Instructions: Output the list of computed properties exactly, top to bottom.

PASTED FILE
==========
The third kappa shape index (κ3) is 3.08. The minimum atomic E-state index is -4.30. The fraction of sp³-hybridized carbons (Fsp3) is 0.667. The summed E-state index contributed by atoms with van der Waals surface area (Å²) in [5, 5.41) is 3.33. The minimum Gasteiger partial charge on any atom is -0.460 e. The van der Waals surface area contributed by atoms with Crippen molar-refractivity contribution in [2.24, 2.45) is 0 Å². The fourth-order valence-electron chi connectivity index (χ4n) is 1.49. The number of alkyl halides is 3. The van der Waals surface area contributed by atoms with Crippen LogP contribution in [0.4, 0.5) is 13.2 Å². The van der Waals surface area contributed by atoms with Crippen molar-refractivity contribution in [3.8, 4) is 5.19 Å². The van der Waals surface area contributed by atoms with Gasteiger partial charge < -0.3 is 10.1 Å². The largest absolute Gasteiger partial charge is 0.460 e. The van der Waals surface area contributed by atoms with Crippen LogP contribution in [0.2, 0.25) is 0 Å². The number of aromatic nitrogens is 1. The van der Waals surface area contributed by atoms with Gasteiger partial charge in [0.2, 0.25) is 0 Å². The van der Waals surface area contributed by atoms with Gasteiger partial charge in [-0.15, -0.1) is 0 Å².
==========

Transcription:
The third kappa shape index (κ3) is 3.08. The minimum atomic E-state index is -4.30. The fraction of sp³-hybridized carbons (Fsp3) is 0.667. The summed E-state index contributed by atoms with van der Waals surface area (Å²) in [5, 5.41) is 3.33. The minimum Gasteiger partial charge on any atom is -0.460 e. The van der Waals surface area contributed by atoms with Crippen molar-refractivity contribution in [2.24, 2.45) is 0 Å². The fourth-order valence-electron chi connectivity index (χ4n) is 1.49. The number of alkyl halides is 3. The van der Waals surface area contributed by atoms with Crippen LogP contribution in [0.4, 0.5) is 13.2 Å². The van der Waals surface area contributed by atoms with Crippen molar-refractivity contribution in [3.8, 4) is 5.19 Å². The van der Waals surface area contributed by atoms with Gasteiger partial charge < -0.3 is 10.1 Å². The largest absolute Gasteiger partial charge is 0.460 e. The van der Waals surface area contributed by atoms with Crippen LogP contribution in [0.2, 0.25) is 0 Å². The number of aromatic nitrogens is 1. The van der Waals surface area contributed by atoms with Gasteiger partial charge in [0.2, 0.25) is 0 Å². The van der Waals surface area contributed by atoms with Gasteiger partial charge in [-0.15, -0.1) is 0 Å².